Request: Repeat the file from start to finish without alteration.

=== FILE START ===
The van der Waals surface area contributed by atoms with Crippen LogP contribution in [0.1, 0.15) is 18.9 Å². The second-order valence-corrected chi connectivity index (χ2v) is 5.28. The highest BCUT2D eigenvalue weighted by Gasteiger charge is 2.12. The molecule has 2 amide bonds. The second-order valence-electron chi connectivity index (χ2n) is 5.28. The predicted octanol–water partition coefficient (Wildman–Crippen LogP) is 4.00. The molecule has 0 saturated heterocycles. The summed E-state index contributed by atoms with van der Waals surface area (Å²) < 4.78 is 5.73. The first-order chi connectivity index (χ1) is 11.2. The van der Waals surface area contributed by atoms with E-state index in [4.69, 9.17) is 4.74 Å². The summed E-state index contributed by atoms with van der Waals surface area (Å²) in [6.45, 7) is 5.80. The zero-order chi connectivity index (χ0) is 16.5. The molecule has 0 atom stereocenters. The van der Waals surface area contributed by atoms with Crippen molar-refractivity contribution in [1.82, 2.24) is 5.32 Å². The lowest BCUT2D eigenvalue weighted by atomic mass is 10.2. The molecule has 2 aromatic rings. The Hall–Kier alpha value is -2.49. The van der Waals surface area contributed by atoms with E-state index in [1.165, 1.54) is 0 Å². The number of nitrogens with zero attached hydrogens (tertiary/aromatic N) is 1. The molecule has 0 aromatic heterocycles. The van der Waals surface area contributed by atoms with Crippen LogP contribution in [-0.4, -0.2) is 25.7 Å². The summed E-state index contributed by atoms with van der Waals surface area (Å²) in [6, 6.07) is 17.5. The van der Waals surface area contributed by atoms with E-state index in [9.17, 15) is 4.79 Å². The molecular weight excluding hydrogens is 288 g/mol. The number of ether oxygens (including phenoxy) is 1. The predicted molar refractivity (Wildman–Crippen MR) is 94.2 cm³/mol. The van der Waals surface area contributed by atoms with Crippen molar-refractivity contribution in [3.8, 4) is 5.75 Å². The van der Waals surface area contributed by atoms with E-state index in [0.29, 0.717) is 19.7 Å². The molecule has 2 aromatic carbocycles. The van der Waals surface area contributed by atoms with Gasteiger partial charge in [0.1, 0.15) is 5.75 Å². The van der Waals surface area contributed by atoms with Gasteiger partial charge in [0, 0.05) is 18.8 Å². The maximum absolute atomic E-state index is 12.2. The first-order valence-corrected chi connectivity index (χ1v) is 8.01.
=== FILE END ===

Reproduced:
The van der Waals surface area contributed by atoms with Crippen LogP contribution in [0.1, 0.15) is 18.9 Å². The second-order valence-corrected chi connectivity index (χ2v) is 5.28. The highest BCUT2D eigenvalue weighted by Gasteiger charge is 2.12. The molecule has 2 amide bonds. The second-order valence-electron chi connectivity index (χ2n) is 5.28. The predicted octanol–water partition coefficient (Wildman–Crippen LogP) is 4.00. The molecule has 0 saturated heterocycles. The summed E-state index contributed by atoms with van der Waals surface area (Å²) < 4.78 is 5.73. The first-order chi connectivity index (χ1) is 11.2. The van der Waals surface area contributed by atoms with E-state index in [4.69, 9.17) is 4.74 Å². The summed E-state index contributed by atoms with van der Waals surface area (Å²) in [6.45, 7) is 5.80. The zero-order chi connectivity index (χ0) is 16.5. The molecule has 0 atom stereocenters. The van der Waals surface area contributed by atoms with Crippen molar-refractivity contribution in [1.82, 2.24) is 5.32 Å². The lowest BCUT2D eigenvalue weighted by atomic mass is 10.2. The molecule has 2 aromatic rings. The Hall–Kier alpha value is -2.49. The van der Waals surface area contributed by atoms with E-state index in [1.165, 1.54) is 0 Å². The number of nitrogens with zero attached hydrogens (tertiary/aromatic N) is 1. The molecule has 0 aromatic heterocycles. The van der Waals surface area contributed by atoms with Crippen LogP contribution in [-0.4, -0.2) is 25.7 Å². The summed E-state index contributed by atoms with van der Waals surface area (Å²) in [6, 6.07) is 17.5. The van der Waals surface area contributed by atoms with E-state index in [9.17, 15) is 4.79 Å². The molecular weight excluding hydrogens is 288 g/mol. The number of ether oxygens (including phenoxy) is 1. The predicted molar refractivity (Wildman–Crippen MR) is 94.2 cm³/mol. The van der Waals surface area contributed by atoms with Crippen molar-refractivity contribution in [3.8, 4) is 5.75 Å². The van der Waals surface area contributed by atoms with E-state index in [0.29, 0.717) is 19.7 Å². The molecule has 2 aromatic carbocycles. The van der Waals surface area contributed by atoms with Gasteiger partial charge in [0.1, 0.15) is 5.75 Å². The van der Waals surface area contributed by atoms with Gasteiger partial charge in [0, 0.05) is 18.8 Å². The maximum absolute atomic E-state index is 12.2. The first-order valence-corrected chi connectivity index (χ1v) is 8.01.